The Rev. Mike Harbert was tired and sore. His right leg was swollen and his body felt like Jell-O after he’d walked more than 200 miles through the mountainsides of France and Spain.
The interim senior pastor at Moorpark Presbyterian Church was at the point halfway of his monthlong journey along the Camino de Santiago, a nearly 500-mile religious pilgrimage dating back to the Middle Ages.
“I trained for it. I’m active, but you still can’t prepare for the pounding of your feet, the bone bruises, the tendonitis,” Harbert said in his office at Moorpark Presbyterian Church in late June. “It’s like life—you experience things along the way you can’t anticipate and you have to roll with it.”
Also known as the Pilgrimage of Compostela or the Way of Saint James, the journey consists of a network of paths that lead to the Cathedral of Santiago de Compostela and the tomb of the apostle St. James in northwestern Spain.
Historically, the Camino trek was a religious endeavor conducted by Christians as a way to atone for their sins; however, today the path is followed by thousands of people each year who are seeking a spiritual retreat or looking for their next hiking adventure.
For Harbert, the excursion was a way for him to disengage from the busyness of life and connect with God on a deeper level.
Having walked part of Camino with his wife two years earlier, the pastor decided the pilgrimage was a perfect way to usher in a new decade of his life as he turned 60 years old.
“(The pilgrimage) was very much a part of my spiritual journey,” he said. “I love the thought of being on this for a month and seeing what happens.”
After weeks of training, Harbert flew to Paris on May 8 and on May 11 began walking the Camino Frances, a 485-mile path that begins on the French side of Pyrenees mountains and finishes in Santiago, Spain.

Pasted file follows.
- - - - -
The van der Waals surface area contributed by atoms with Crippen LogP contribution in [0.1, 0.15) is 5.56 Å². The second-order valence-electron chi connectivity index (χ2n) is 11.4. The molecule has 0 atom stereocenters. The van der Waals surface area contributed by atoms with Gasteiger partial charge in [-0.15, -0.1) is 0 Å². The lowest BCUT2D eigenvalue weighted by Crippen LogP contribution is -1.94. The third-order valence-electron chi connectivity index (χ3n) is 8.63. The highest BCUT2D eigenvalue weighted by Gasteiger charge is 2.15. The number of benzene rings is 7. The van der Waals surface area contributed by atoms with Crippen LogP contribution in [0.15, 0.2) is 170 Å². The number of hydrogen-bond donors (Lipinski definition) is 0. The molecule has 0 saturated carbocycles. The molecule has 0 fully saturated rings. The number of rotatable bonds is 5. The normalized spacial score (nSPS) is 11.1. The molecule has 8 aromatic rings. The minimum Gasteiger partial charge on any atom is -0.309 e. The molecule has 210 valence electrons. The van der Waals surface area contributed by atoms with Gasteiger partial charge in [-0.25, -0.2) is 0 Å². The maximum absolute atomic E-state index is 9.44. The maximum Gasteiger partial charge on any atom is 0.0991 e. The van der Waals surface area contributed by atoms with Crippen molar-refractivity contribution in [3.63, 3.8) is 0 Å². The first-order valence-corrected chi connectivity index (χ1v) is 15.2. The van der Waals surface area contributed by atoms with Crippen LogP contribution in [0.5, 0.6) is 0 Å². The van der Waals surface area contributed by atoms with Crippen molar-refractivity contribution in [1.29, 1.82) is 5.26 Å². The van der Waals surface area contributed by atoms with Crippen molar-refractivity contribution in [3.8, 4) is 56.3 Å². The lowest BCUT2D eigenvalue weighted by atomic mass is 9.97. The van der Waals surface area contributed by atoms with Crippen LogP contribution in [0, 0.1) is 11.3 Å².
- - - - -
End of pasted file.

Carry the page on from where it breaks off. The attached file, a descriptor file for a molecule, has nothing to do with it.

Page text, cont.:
Harbert was accompanied by his three children—Eliza, 25; Anna, 30; and Ben, 32—who volunteered to join their father on part of his journey.
“I was really grateful my three kids wanted to come. I walked about half of it with my younger daughter,” Harbert said.
Anna and Ben walked with him for about two weeks.
He said the time alone with his children led to some difficult but important conversations about their relationships.
“We were talking through all sorts of issues, but it’s not rushed because you’ve got hours and days,” he said. “With all three of my kids, the level of honesty and transparency is so much more real. That was a tremendous gift.”
When he began the second half of his journey alone on the old Roman Road, Harbert entered a time of reflection where he learned to let go of his competitive nature and be fully present in his life and with God.
“It’s this amazing time to get in touch with what’s been going on in my life,” he said. “A lot of it is about awareness.”
As he continued his journey to Santiago, Harbert encountered people from all walks of life who were inspired to walk the Camino for a significant reason.
“Most people felt the need to do this because they needed some insight about their lives, about healing, about direction, about a relationship,” the pastor said. “What hit me was that everyone, no matter where we’re from, deal with the same hopes, the same fears, the same struggles.”
After talking to fellow pilgrims and walking for 29 days, he arrived in Santiago on June 29. He attended the daily Pilgrim’s Mass in the Cathedral of Santiago de Compostela before boarding a bus to the Finisterre coast, also called the End of the World.
From there, Harbert walked to Muxia, a small fishing village with a historic church.
“For some reason I felt like I finished my Camino at that place,” he said. “When I got there and sat on this hill overlooking the ocean, the town and the church, I knew that was my end point of my experience.”